moked/מוקד

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How San Marino helped the Jews during WWII
A scholar appeal for stories and memories

During World War II, San Marino, a small land locked country in central Italy, provided a harbor for thousands of refugees and asylum seekers. Among them, there were many Jews looking for a neutral country to weather the Nazi and Fascist persecutions. The solidarity shown by the most ancient republic of the world has been so impressive that in 1949 the Israeli Prime Minister David Ben Gurion officially gave thanks to the rulers. The director of the immigration research center of the University of San Marino, Patrizia De Luca, has studied this at length. “More than ten years ago, we started our research aimed at reconstructing scientifically both the complexity and the contradictions of this history of welcoming. We already analyzed many documents, which are in part preserved in crucial archives of Jewish institutions, such as the Center of Contemporary Jewish Documentation – Cdec. We signed an agreement with the Museum of Yashem in order to work on a joint study and gathered some testimonies of family history”. Yet there is much more to know and report, and Patrizia De Luca launches an appeal to our readers to explore any reference to San Marino in family memories, letters, journals, and even in stories about that dramatic period passed down through the generations.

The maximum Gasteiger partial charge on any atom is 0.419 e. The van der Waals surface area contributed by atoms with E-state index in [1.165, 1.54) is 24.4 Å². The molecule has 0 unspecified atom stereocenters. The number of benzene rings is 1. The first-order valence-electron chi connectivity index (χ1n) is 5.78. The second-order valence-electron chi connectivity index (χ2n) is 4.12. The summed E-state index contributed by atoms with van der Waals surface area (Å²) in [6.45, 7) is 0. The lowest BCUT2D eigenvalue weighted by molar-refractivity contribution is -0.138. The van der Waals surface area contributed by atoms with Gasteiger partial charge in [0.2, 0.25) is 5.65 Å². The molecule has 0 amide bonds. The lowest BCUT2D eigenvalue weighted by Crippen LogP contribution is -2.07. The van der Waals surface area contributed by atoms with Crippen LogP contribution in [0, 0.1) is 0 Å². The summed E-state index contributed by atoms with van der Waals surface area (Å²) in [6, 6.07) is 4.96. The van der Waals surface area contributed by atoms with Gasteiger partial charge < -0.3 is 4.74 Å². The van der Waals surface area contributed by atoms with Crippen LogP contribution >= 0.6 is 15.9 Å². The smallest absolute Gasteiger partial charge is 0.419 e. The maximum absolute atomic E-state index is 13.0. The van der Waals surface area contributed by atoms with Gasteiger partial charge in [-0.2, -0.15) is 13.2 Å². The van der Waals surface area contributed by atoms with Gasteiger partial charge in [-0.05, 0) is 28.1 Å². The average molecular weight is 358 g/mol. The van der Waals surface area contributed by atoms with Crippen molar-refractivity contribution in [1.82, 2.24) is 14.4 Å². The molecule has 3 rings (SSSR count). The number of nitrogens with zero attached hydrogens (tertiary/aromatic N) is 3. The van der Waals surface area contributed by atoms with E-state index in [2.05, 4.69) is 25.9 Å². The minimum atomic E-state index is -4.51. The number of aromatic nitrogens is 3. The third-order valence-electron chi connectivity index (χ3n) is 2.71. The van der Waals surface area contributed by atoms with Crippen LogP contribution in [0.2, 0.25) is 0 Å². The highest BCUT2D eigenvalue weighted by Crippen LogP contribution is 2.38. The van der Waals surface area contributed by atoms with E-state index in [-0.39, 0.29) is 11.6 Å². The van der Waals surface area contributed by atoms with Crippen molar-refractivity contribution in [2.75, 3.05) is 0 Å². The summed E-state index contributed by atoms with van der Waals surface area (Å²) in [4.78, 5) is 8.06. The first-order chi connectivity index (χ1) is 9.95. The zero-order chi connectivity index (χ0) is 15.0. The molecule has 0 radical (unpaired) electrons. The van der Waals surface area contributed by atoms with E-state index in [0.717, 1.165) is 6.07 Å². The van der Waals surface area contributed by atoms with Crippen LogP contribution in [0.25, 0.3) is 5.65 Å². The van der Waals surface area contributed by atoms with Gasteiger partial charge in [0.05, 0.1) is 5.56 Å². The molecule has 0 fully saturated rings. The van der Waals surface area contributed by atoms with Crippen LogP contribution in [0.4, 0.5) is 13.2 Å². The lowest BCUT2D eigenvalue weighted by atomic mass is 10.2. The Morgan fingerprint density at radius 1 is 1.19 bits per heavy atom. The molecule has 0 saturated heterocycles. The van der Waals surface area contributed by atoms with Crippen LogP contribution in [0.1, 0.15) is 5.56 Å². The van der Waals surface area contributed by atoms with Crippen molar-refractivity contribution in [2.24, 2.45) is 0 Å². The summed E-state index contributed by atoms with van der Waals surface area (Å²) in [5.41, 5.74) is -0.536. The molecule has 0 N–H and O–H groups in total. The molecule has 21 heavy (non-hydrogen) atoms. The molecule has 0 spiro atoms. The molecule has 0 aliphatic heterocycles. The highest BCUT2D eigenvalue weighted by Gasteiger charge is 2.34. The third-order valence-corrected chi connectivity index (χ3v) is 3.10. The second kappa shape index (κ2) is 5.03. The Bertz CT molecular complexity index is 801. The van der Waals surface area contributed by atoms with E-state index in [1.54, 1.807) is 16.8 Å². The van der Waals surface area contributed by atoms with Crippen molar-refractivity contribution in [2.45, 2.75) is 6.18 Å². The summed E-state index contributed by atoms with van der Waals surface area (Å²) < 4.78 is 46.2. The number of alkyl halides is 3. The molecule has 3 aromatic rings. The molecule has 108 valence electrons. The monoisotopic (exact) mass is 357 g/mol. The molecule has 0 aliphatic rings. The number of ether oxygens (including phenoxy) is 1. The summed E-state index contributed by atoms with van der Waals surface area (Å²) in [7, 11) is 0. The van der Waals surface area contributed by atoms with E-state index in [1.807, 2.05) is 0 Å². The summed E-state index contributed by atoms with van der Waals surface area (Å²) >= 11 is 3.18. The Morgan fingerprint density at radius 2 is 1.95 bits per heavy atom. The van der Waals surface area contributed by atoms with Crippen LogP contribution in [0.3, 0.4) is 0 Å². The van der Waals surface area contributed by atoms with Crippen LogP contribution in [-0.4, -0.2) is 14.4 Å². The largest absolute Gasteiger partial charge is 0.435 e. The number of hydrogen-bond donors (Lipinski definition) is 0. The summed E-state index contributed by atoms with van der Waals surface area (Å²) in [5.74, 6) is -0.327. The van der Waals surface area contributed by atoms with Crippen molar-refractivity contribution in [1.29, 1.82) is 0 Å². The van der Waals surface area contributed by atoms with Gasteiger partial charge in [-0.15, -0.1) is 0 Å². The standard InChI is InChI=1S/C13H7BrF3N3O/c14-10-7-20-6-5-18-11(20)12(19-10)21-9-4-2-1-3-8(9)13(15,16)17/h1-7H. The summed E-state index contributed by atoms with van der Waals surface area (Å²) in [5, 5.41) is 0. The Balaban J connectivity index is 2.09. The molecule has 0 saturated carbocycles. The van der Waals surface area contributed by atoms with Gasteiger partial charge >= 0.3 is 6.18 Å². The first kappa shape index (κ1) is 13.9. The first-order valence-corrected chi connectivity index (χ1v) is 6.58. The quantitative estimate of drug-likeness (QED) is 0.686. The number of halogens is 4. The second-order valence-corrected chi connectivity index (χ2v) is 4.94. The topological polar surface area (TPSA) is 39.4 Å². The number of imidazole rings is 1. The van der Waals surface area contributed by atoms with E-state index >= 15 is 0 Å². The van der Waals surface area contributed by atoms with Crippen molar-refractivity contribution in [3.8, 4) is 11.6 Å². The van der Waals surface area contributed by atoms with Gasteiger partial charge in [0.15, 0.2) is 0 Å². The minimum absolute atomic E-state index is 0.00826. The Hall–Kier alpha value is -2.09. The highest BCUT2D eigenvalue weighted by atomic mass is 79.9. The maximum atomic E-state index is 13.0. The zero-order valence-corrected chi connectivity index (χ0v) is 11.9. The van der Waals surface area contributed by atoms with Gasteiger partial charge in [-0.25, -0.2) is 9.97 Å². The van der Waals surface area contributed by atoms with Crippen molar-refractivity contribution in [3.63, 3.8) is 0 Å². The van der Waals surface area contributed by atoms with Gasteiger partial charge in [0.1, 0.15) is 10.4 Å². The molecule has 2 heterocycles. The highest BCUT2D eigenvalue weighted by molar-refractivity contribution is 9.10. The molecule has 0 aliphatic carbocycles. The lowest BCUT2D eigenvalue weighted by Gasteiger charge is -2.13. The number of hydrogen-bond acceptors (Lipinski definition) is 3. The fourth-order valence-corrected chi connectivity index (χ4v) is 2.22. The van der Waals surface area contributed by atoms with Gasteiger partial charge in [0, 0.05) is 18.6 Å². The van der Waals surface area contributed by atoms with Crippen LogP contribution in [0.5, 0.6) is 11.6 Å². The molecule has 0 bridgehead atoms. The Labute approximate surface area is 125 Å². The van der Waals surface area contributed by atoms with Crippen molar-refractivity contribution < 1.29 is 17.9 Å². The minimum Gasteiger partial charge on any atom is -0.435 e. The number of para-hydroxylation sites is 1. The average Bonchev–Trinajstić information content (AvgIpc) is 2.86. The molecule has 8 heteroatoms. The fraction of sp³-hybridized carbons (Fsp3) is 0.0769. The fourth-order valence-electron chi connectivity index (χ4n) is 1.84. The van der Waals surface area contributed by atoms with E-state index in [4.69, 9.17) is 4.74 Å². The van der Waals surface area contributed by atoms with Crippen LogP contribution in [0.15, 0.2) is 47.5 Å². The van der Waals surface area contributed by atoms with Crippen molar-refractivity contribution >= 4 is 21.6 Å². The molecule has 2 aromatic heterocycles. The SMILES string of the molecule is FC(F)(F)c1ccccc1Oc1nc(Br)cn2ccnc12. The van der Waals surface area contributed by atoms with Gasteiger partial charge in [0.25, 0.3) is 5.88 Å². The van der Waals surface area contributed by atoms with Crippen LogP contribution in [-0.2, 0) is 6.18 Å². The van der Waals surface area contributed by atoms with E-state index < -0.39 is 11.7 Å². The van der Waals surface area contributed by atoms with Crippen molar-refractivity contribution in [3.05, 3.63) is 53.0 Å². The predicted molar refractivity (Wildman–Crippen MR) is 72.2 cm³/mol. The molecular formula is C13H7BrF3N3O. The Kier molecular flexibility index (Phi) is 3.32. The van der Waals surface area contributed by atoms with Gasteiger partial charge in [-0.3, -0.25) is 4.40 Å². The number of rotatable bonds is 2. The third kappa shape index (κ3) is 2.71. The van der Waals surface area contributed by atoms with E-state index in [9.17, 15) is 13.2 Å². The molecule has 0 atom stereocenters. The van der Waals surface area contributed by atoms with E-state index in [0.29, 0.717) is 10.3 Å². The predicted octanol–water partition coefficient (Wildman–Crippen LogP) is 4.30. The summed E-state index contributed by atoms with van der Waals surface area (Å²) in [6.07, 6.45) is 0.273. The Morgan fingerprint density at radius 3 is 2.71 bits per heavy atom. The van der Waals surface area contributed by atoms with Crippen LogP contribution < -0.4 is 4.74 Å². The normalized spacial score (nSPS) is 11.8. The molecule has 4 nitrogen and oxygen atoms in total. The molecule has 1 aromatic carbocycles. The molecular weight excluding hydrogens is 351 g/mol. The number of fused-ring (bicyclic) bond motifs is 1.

A strict privacy will be maintained on information, news, and documents.
For information, email patrizia.diluca@unirsm.sm